Winnipeggers will likely be paying more property taxes in the coming year.
A hike of close to three per cent is being proposed in the preliminary budget, which is being tabled Friday at city hall, CBC News has learned.
The added revenue from the increase will primarily go towards building and repairing roads, bridges and other infrastructure.
"Infrastructure is our number one priority," Mayor Sam Katz told reporters on Thursday.
Following the tabling of the preliminary operating and capital budgets, the city will conduct a number of public consultations before council votes on it in December.
If approved, Winnipeg homeowners will be paying nearly seven per cent more than they did in 2012.
A one per cent property tax increase that was dedicated to fixing roads had been previously announced. An extra two per cent generates around $9 million more for the city to spend — mostly to cover the costs of loans to do the work.
Some homeowners, like Laurie McIvor, reluctantly accepted the idea of another tax increase on Thursday.
"I guess it's acceptable because we went so many years without.... why weren't we paying more taxes like 10 or 12 years ago? Everybody went on a political bandwagon -- zero percent increase," he said.
"I think people are prepared to pay, as long as the money's going to be put into the right things."
But others, like Jim Cumming, said the extra revenue has to be spent properly.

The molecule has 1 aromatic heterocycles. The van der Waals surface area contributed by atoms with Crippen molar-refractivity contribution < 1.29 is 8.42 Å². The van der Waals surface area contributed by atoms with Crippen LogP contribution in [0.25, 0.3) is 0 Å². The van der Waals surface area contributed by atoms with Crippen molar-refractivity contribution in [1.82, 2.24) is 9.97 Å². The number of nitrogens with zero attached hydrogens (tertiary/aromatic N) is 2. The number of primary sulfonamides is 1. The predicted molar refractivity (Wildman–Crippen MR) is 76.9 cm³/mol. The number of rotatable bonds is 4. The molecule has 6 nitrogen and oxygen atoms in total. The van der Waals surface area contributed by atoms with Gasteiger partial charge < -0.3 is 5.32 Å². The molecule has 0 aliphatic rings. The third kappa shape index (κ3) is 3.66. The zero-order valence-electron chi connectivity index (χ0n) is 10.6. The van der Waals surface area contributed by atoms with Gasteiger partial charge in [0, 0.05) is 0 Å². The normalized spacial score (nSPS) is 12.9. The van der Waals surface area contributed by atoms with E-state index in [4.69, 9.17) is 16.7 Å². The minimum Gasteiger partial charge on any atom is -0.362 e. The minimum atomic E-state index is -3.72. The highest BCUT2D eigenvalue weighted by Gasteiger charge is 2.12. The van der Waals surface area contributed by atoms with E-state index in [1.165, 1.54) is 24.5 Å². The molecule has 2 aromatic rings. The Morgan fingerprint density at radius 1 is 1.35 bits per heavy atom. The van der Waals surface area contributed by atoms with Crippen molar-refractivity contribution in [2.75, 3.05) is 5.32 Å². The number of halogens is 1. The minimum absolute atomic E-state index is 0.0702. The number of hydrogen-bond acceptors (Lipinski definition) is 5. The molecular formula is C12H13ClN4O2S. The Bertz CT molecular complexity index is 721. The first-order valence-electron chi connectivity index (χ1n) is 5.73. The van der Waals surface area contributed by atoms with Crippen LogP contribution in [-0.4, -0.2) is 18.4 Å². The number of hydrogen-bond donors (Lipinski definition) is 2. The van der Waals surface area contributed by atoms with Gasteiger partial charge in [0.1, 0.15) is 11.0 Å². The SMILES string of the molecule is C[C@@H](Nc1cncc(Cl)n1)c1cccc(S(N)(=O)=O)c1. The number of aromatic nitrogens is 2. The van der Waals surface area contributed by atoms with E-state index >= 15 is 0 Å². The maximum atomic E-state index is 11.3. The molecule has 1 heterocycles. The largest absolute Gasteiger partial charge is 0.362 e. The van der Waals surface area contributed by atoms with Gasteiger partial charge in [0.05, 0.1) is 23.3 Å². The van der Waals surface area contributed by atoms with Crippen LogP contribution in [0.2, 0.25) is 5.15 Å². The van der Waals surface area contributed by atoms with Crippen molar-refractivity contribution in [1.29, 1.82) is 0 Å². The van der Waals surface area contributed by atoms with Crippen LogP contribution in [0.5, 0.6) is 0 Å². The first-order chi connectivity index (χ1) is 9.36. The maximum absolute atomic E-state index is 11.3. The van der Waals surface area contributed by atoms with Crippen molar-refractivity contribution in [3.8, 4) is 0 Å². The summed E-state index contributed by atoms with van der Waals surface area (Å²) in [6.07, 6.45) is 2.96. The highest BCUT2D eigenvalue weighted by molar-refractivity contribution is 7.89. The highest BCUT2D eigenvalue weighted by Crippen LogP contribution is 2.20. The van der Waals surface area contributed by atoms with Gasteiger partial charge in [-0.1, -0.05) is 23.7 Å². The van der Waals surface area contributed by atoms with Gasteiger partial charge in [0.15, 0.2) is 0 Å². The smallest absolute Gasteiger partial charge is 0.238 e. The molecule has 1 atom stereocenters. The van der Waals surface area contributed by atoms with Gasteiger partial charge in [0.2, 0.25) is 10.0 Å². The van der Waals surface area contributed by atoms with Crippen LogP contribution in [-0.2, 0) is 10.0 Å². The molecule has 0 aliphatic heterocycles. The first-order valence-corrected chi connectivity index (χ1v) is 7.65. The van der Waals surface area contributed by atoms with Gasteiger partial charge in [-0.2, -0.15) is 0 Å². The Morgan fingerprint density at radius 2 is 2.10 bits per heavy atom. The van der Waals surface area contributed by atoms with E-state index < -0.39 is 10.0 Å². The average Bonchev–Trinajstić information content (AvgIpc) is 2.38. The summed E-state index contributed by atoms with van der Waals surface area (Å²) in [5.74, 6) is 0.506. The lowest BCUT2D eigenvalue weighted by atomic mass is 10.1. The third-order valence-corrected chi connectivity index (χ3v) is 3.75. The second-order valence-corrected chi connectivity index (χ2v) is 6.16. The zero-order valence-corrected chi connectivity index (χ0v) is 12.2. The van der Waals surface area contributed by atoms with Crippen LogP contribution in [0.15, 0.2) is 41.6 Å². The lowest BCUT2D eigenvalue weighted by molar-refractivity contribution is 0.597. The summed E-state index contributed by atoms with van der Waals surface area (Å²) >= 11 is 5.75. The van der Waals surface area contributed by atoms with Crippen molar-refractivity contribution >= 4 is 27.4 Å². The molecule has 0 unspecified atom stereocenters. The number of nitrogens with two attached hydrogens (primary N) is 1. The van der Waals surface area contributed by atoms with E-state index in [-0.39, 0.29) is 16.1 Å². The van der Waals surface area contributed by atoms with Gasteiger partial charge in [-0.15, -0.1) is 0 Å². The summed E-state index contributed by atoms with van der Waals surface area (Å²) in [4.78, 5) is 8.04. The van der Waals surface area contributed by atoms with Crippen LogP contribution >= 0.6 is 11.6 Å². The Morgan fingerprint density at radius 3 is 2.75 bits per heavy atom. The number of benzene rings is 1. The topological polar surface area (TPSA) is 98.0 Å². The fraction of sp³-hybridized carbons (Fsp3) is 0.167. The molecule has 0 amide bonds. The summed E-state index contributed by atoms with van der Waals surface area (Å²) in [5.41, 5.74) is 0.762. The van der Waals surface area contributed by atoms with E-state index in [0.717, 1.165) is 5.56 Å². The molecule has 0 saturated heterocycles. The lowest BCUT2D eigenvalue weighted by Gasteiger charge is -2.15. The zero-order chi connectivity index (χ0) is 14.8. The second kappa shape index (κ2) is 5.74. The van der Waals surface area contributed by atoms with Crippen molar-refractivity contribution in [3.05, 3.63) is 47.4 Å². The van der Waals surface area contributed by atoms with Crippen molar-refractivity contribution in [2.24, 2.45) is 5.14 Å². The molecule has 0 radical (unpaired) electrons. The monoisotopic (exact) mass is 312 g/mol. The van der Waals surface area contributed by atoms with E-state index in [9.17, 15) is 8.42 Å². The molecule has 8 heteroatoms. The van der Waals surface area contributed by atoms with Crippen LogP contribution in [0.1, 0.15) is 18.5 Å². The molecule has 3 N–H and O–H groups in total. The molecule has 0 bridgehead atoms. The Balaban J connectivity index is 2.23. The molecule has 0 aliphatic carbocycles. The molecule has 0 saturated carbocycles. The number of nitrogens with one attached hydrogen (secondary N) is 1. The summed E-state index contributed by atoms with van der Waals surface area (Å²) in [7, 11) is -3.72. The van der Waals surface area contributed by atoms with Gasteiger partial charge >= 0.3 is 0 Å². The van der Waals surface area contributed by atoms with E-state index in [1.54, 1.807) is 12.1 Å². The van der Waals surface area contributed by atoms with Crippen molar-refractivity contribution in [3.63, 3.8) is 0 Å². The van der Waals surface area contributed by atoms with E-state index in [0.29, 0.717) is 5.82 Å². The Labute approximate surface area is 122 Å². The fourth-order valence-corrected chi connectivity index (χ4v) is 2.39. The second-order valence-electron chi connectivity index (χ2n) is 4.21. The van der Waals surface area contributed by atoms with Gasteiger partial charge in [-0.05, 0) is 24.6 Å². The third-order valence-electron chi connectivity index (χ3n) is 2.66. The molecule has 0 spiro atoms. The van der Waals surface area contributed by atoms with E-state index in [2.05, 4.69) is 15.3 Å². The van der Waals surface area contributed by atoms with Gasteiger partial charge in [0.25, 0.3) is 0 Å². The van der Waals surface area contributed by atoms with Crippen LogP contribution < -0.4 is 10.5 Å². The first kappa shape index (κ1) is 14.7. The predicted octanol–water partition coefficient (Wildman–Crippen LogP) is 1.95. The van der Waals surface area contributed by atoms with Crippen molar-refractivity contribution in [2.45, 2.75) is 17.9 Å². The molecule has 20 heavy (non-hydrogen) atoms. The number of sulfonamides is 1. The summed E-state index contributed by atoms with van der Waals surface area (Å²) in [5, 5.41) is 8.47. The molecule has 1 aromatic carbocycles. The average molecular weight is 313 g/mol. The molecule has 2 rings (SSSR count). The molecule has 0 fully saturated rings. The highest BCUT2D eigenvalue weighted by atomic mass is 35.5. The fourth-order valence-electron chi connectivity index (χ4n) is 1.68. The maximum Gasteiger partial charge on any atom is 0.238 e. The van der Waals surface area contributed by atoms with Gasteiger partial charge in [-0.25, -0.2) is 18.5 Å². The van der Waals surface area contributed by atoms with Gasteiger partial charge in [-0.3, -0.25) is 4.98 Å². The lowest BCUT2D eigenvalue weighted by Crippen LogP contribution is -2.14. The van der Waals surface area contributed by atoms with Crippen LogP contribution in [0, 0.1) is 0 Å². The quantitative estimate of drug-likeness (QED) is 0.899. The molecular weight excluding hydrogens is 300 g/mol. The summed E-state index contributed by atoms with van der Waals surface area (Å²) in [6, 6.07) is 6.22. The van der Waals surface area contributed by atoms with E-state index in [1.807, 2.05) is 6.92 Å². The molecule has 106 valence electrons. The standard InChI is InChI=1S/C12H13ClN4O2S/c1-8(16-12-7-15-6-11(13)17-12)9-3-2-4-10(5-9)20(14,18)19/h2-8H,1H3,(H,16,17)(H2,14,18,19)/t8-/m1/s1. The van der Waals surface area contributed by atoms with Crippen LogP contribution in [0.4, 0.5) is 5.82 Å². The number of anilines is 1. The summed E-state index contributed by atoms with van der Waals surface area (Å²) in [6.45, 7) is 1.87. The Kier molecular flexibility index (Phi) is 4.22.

"I don't like what I see at city hall. I don't like the fire hall issue, the Hu's on First issue, the parking lot issue. All that sort of thing," he said.
"Obviously I don't like to see that, no. That's why I'd like to see this money actually going to what it's supposed to go for."
Some councillors oppose tax hike
Charleswood-Tuxedo Coun. Paula Havixbeck said she is adamantly opposed to an increase in property taxes and won't support it, given the recent land swap fire hall scandal and cost overruns on the police headquarters.
"We can't expect citizens to pay for the kind of mismanagement that we're seeing at city hall," she said.
St. James-Brooklands Coun. Scott Fielding said there's no reason homeowners should pay more in property taxes to fix the city's infrastructure.
"I think a three per cent property tax increase after the year that we've seen at city hall, with some of the mismanagement that's been happening, is something that I think is too high right now," he said.
Fielding said the city can find $4.5 million from within the city's current operations to borrow what's needed to fix Winnipeg roads instead of raising taxes.
Fielding said the city takes in $4.5 million more for every percentage point increase in taxes, so there's no need to raise property taxes to find that much money.
"They say, 'OK, we're going to take that, we're going to put it on the markets. We're going to borrow a whole bunch more money — that's a part of it — and use that … money to service the debt,'" Fielding said.
"What I'm saying is I think you could find that $4.5 million in our existing system, right now, without increasing taxes."
Scott Fielding's Q4 budget projections analysis
Fielding emailed reporters this document on Thursday with ideas on how the city could fix its infrastructure without a property tax increase.